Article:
Defeated Tottenham may yet remember Madrid fondly – if Pochettino stays
Mauricio Pochettino hinted at leaving Tottenham if they won the Champions League. So was defeat actually a good thing for the club’s long-term ambitions, asks Ben Snowball?
Would it really be worth it? A Champions League trophy, sure, but one that masked serious deficiencies and paved the way for the club’s greatest modern manager to depart.
That was the dilemma facing Tottenham fans as Mauricio Pochettino’s post-Amsterdam conquest comments echoed around their minds over the last, dragging few weeks:
"Winning the Champions League? It should be fantastic, no? Close the five-year chapter and go home… To win the Champions League with Tottenham, in this circumstance, in this season, maybe I need to think a little bit to do something different in the future, for sure."
Win or lose, this was no time to sign off. Tottenham’s arrival in the world’s biggest club match was a combination of resilience and miraculous moments, not the product of a team poised for an era of consistently competing for the biggest trophies. They remain the third best side in England. They are huge outsiders to repeat their run to Istanbul 2020.
So while Spurs supporters may daydream of the open-top bus parade that never was, the final proof that Spurs were London’s best club, they may have got something even better: Pochettino.
Tottenham lost 20 games across the season. Twenty. They collapsed from being contenders in the Premier League to sneaking into the top four by virtue of those around them being plagued by ineptitude. If Damir Skomina had (correctly) waved play on after the ball had struck Moussa Sissoko after 24 seconds and Spurs marched on to win the tournament, would it really have been time to close the chapter?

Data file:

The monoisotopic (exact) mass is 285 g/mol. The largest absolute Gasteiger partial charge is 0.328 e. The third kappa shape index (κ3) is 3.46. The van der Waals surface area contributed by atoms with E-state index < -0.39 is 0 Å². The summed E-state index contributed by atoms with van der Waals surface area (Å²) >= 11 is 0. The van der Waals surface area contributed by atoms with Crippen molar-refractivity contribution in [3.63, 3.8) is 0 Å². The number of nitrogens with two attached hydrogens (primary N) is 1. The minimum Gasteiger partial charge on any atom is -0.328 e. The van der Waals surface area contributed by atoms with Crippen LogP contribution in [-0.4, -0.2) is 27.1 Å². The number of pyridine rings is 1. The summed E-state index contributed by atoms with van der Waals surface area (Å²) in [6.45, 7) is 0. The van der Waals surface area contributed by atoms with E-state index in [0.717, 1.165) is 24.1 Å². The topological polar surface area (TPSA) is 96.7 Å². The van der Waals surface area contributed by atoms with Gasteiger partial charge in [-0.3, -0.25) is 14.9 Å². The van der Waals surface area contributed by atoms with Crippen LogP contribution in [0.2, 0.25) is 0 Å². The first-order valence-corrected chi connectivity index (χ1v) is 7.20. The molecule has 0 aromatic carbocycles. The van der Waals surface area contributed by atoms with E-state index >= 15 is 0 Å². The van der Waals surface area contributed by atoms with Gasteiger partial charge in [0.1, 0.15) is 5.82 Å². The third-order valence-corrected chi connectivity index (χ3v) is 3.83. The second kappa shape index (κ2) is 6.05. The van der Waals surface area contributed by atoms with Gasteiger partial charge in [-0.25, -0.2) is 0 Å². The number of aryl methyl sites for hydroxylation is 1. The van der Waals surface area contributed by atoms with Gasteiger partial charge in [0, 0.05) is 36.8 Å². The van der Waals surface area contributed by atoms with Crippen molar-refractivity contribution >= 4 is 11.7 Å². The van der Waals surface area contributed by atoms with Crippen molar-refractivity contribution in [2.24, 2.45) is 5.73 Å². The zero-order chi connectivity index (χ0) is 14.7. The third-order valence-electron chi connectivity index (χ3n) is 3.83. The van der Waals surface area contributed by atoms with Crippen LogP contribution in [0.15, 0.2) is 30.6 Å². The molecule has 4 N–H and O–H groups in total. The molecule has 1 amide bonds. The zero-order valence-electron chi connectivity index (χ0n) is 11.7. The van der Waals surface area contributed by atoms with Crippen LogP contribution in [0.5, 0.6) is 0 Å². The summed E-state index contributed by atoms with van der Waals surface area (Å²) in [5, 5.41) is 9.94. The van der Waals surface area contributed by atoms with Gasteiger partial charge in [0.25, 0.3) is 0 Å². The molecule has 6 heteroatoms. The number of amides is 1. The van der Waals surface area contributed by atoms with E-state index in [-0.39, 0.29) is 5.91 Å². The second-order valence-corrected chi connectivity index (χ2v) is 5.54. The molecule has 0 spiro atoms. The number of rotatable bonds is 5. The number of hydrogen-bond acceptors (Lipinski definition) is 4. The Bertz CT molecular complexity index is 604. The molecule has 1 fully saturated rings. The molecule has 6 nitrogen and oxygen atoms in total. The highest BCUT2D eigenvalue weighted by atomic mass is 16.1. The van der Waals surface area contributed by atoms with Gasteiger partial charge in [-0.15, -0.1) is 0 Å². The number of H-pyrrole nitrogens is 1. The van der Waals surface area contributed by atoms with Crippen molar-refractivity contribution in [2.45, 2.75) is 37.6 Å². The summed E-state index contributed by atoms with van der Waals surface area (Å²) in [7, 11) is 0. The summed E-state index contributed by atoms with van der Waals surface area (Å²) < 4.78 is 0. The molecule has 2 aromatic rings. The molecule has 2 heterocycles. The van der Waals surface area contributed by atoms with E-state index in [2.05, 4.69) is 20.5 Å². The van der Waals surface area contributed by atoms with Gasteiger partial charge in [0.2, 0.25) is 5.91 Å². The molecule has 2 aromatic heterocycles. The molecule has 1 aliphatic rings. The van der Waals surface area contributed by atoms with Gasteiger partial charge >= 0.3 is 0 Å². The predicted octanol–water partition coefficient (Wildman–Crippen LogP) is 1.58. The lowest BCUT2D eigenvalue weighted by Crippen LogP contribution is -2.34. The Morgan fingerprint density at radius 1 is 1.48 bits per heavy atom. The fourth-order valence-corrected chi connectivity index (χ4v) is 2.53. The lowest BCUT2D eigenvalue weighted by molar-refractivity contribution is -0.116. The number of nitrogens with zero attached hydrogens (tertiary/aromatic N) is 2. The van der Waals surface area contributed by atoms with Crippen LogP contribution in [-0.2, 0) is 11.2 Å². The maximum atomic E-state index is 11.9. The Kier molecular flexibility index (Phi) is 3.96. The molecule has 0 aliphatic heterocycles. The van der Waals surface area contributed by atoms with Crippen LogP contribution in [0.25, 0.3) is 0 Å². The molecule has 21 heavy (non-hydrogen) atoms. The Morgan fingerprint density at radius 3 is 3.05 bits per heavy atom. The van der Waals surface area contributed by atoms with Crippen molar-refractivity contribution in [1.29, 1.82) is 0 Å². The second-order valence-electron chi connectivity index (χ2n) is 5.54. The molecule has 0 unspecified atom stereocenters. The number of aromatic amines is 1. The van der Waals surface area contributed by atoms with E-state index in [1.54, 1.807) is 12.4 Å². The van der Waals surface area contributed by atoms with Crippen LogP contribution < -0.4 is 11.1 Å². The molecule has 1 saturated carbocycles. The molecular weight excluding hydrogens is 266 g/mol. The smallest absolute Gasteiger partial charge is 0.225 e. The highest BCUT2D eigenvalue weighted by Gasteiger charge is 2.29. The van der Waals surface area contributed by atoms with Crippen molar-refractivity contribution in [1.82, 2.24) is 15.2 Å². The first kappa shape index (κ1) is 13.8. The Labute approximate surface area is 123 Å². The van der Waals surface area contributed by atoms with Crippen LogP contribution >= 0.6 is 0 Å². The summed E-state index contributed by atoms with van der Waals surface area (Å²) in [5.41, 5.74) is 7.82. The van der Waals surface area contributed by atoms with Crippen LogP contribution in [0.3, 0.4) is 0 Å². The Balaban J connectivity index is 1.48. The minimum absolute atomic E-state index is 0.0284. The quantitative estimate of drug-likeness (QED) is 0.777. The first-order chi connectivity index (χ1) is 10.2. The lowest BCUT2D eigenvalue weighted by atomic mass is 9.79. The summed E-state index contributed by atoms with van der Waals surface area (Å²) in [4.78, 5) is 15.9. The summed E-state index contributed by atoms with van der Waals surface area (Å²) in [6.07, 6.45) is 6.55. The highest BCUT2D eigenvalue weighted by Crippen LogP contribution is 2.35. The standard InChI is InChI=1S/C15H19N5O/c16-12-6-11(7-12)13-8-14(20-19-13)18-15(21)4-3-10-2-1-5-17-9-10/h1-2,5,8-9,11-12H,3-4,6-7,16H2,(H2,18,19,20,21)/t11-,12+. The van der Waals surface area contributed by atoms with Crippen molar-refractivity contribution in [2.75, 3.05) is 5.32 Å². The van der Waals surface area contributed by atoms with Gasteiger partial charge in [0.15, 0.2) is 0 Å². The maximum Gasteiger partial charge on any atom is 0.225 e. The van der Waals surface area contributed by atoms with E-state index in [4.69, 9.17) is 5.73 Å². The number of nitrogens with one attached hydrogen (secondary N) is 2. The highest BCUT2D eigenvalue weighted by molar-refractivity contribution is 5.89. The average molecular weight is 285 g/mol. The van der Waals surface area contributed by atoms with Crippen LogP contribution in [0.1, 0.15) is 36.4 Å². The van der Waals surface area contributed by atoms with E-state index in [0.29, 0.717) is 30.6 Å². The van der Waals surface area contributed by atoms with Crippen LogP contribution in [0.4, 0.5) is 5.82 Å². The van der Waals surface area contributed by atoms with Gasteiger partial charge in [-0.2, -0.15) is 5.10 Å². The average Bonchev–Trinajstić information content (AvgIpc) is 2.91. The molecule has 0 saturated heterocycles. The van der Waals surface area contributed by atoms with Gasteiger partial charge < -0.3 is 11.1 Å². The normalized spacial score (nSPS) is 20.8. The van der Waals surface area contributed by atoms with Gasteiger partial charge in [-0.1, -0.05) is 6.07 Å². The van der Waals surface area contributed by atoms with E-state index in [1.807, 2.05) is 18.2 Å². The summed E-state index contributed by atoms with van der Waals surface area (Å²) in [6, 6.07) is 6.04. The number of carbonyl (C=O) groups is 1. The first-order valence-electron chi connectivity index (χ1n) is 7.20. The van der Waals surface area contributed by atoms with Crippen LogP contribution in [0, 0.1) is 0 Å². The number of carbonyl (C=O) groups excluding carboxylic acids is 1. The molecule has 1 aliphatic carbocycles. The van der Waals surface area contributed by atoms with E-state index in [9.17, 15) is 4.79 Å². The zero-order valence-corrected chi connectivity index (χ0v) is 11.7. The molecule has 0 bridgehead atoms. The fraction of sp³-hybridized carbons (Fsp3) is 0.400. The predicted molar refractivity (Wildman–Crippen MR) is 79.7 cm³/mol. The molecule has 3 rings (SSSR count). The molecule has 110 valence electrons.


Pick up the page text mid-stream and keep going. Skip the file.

Now, with Spurs heading into their most important summer since plucking the Argentine from Southampton, Pochettino has something to prove. Surely he will now stay.
For all his great work sucking every drop of talent from his fragile squad, he is repeatedly blindsided by the poor performances of his established stars. Having stumbled across a formula for European success in Harry Kane’s absence, he ditched it to shoehorn his unfit striker back into the side – unforgivably persisting with him while Jurgen Klopp smartly took off the ailing Roberto Firmino for Divock Origi, who killed the contest with his late strike.
The heroes of the quarter-final and semi-final comebacks, Fernando Llorente and Lucas Moura, were handed observer roles as Dele Alli, so frustrating this season, favoured flicks for reliable passes. It left Son Heung-min, rarely impressive on the same pitch as Kane, looking a bit lost, while Christian Eriksen snatched at his chances from outside the box.
But Tottenham should not mull over Pochettino’s oversights for long, there is still much to be excited about. While it’s difficult to see them muscling in on Manchester City v Liverpool: Round II next season, what about the following year after Pep Guardiola inevitably departs to other shores? Would City resume their old pattern of destroying the league one year, faltering unexpectedly the next?
While Spurs can’t get near this current City side – even a Liverpool side aided by immense fortune could not do it – they can close on Jurgen Klopp’s men. It’s worth remembering that Spurs, awkwardly during another Kane injury spell, were within touching distance of the top two in late February before their shock reversal at Burnley and subsequent slump.
These are now the weeks of Daniel Levy. Frittering money on risky signings and bumper contracts is obviously the wrong approach, but there needs to be an understanding that on-pitch success is rewarded off it. How else can you tempt players to your club? And right now, Spurs need players.
Christian Eriksen looks set to depart, while Toby Alderweireld continues to ignore the splurge of “sign the ting” tweet responses in reference to his fast-evaporating contract. If Kieran Tripper figurines were commissioned of this season, he would be moulded with one hand apologetically raised in the air, while full-back partner Danny Rose remains sadly disillusioned with football and his future is unclear. Moussa Sissoko and Harry Winks can’t carry the midfield alone. Kane needs not just a trusted back-up, but someone who can replace him when he’s off the pace.
If there’s one man who can lead the restructure, it’s Pochettino. And if he decides to stick around in north London, acknowledging the lessons from that final stumble in Madrid, Tottenham may yet look back on June 1, 2019 as one of the most important days in their history.
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